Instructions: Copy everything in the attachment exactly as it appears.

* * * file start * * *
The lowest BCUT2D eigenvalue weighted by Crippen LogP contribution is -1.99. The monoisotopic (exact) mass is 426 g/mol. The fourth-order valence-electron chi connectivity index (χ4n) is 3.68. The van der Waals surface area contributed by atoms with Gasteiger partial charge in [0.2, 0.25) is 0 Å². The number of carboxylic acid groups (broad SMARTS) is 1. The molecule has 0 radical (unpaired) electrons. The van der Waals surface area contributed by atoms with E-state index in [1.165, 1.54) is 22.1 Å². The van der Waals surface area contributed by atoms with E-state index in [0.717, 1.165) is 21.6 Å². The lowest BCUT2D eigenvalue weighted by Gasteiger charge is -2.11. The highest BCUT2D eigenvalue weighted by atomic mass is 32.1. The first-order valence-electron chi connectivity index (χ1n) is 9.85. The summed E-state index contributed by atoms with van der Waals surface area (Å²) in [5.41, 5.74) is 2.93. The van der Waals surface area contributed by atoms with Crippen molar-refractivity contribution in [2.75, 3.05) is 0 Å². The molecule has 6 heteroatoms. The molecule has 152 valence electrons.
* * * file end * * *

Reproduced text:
The lowest BCUT2D eigenvalue weighted by Crippen LogP contribution is -1.99. The monoisotopic (exact) mass is 426 g/mol. The fourth-order valence-electron chi connectivity index (χ4n) is 3.68. The van der Waals surface area contributed by atoms with Gasteiger partial charge in [0.2, 0.25) is 0 Å². The number of carboxylic acid groups (broad SMARTS) is 1. The molecule has 0 radical (unpaired) electrons. The van der Waals surface area contributed by atoms with E-state index in [1.165, 1.54) is 22.1 Å². The van der Waals surface area contributed by atoms with E-state index in [0.717, 1.165) is 21.6 Å². The lowest BCUT2D eigenvalue weighted by Gasteiger charge is -2.11. The highest BCUT2D eigenvalue weighted by atomic mass is 32.1. The first-order valence-electron chi connectivity index (χ1n) is 9.85. The summed E-state index contributed by atoms with van der Waals surface area (Å²) in [5.41, 5.74) is 2.93. The van der Waals surface area contributed by atoms with Crippen molar-refractivity contribution in [2.75, 3.05) is 0 Å². The molecule has 6 heteroatoms. The molecule has 152 valence electrons.